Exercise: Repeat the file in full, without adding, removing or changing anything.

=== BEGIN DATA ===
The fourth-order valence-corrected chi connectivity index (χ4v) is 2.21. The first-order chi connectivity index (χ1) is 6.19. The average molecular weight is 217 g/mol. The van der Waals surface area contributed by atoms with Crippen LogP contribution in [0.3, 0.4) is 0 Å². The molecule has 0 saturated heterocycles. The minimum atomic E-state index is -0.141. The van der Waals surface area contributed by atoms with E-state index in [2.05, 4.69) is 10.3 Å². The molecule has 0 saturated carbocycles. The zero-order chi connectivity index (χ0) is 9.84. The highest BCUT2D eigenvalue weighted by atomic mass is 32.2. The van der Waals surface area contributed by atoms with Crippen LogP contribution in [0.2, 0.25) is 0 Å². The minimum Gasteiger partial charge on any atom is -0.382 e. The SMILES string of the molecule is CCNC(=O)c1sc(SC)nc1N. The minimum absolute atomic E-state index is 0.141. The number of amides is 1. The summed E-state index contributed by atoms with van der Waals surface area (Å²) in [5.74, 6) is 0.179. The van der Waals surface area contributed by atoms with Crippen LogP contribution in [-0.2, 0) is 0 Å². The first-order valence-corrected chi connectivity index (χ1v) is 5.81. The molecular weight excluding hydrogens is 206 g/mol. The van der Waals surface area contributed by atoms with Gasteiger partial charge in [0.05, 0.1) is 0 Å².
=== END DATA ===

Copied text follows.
The fourth-order valence-corrected chi connectivity index (χ4v) is 2.21. The first-order chi connectivity index (χ1) is 6.19. The average molecular weight is 217 g/mol. The van der Waals surface area contributed by atoms with Crippen LogP contribution in [0.3, 0.4) is 0 Å². The molecule has 0 saturated heterocycles. The minimum atomic E-state index is -0.141. The van der Waals surface area contributed by atoms with E-state index in [2.05, 4.69) is 10.3 Å². The molecule has 0 saturated carbocycles. The zero-order chi connectivity index (χ0) is 9.84. The highest BCUT2D eigenvalue weighted by atomic mass is 32.2. The van der Waals surface area contributed by atoms with Crippen LogP contribution in [0.2, 0.25) is 0 Å². The minimum Gasteiger partial charge on any atom is -0.382 e. The SMILES string of the molecule is CCNC(=O)c1sc(SC)nc1N. The minimum absolute atomic E-state index is 0.141. The number of amides is 1. The summed E-state index contributed by atoms with van der Waals surface area (Å²) in [5.74, 6) is 0.179. The van der Waals surface area contributed by atoms with Crippen LogP contribution in [-0.2, 0) is 0 Å². The first-order valence-corrected chi connectivity index (χ1v) is 5.81. The molecular weight excluding hydrogens is 206 g/mol. The van der Waals surface area contributed by atoms with Gasteiger partial charge in [0.05, 0.1) is 0 Å².